I have a dataset on bugs that has been processed to incorporate a series of traits (e.g. size; feeding habitats) through displaying proportional values of different properties (e.g. small, medium, large; herbivore, carnivore). Each trait adds to 1. As a broad example, if a bug is very likely to be 'small', rarely 'medium' in size and never 'big', it could possess values of 0.9, 0.1, 0, respectively. Bugs were sampled from different habitats. Here is an example dataset.
gradient <- 1:99 Small <- gradient * 0.005 Medium <- gradient * 0.004 Large <- 1 - (Small + Medium) Herbivore <- gradient * 0.005 Carnivore <- 1 - (Herbivore) Habitat <- rep(c("Grass","Sand","Gravel"), each = 3) df <- data.frame(Habitat = Habitat, Small = Small, Medium = Medium, Large = Large, Herbivore = Herbivore, Carnivore = Carnivore)
Is there an effective way to characterise the dominant properties within each habitat? Potentially a list of the top three properties related to each habitat, e.g. (in order of likelihood)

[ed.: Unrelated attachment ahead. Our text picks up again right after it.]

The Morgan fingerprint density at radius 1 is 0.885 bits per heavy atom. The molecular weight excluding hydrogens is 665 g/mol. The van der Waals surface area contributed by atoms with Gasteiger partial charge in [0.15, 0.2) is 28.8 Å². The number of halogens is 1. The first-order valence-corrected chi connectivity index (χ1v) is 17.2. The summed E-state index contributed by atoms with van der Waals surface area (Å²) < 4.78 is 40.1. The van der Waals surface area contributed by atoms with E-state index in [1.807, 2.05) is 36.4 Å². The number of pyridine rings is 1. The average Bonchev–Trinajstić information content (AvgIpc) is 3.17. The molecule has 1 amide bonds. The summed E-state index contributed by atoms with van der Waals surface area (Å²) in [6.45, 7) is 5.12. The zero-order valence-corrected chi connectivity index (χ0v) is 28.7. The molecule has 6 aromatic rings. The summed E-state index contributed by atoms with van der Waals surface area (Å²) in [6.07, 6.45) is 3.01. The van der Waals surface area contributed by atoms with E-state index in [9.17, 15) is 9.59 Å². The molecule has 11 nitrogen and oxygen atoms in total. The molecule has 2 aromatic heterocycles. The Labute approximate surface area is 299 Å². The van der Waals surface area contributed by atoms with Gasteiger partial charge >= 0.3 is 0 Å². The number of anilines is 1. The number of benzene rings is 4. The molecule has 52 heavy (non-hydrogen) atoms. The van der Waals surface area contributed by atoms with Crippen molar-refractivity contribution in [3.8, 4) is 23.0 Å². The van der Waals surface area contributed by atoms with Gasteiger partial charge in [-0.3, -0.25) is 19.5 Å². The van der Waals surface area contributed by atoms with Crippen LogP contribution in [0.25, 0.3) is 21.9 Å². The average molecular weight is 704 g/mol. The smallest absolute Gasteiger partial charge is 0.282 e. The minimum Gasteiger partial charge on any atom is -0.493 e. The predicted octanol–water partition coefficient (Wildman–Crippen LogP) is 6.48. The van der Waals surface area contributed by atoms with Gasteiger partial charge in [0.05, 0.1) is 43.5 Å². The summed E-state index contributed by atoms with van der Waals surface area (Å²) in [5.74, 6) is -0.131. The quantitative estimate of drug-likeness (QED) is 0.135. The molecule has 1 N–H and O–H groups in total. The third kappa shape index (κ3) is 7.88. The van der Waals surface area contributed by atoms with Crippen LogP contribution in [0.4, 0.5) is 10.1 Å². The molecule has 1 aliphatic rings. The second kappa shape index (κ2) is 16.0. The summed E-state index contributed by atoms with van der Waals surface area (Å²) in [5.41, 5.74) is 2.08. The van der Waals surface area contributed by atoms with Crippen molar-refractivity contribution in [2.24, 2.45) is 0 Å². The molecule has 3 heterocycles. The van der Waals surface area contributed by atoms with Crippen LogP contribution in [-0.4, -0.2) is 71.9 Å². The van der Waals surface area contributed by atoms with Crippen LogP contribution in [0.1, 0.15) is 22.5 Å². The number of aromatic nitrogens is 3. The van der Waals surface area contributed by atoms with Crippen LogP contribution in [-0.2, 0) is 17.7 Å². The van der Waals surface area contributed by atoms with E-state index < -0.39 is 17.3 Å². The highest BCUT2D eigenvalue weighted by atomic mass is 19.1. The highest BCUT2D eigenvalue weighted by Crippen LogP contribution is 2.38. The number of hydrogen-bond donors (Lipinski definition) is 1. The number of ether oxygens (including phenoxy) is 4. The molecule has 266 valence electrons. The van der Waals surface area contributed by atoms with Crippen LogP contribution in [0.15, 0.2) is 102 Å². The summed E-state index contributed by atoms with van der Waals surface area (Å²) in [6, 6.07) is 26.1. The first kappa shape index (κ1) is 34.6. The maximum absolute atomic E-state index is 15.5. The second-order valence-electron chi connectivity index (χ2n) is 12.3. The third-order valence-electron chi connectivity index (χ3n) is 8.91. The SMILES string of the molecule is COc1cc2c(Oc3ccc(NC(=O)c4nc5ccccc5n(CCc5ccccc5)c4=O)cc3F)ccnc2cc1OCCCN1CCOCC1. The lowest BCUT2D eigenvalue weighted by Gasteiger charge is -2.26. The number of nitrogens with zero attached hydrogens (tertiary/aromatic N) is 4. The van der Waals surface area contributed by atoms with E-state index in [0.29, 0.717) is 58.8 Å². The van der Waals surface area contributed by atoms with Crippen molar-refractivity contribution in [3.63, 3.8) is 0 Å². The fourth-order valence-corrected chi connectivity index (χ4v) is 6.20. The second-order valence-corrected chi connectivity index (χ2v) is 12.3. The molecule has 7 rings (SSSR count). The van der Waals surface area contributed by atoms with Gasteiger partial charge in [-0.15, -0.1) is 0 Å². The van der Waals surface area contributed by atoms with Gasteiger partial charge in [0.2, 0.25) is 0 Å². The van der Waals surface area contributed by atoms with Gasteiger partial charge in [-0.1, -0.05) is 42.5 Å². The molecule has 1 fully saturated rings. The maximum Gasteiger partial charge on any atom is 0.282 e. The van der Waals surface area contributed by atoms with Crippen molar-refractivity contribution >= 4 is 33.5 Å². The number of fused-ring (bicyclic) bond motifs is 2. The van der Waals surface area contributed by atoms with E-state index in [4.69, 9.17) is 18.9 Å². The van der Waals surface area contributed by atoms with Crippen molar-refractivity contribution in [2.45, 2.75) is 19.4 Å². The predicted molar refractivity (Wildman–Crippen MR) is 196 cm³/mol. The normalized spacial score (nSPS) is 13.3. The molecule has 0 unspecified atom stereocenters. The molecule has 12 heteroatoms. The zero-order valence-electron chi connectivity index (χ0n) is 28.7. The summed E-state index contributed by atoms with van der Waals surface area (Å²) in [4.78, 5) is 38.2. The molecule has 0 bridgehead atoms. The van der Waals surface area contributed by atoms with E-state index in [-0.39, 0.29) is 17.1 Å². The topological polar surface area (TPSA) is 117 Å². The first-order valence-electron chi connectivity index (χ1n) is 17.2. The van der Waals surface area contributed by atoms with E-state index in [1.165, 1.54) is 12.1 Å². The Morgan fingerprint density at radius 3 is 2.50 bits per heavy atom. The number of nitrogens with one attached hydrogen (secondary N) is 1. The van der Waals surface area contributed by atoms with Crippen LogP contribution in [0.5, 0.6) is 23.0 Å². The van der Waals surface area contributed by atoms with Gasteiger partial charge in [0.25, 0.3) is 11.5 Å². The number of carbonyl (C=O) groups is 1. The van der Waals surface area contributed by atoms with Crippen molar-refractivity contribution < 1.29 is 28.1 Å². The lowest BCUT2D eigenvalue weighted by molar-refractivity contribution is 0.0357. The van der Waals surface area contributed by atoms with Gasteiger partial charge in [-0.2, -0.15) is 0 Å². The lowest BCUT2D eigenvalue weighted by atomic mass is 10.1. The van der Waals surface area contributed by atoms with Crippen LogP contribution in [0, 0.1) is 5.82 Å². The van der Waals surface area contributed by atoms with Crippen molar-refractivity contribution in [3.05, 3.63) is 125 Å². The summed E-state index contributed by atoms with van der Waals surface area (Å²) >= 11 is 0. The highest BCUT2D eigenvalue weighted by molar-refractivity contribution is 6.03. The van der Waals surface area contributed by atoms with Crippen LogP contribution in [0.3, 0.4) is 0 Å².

large, herbivore, small. Within grass. small, large, carnivore. Within sand. large, carnivore, medium. Within gravel.
I originally looked into 'multipatt' within the indicspecies package, I get NAs for a lot of traits because they a most likely to be related to ALL habitats. I didn't get nice outputs for specific habitats. SIMPER analysis seems difficult to interpret for several factors (i.e. if there are numerous habitats). I read this blog, that outlined a function based on the 'bioenv' function in the vegan package, but I'm not sure of its validity.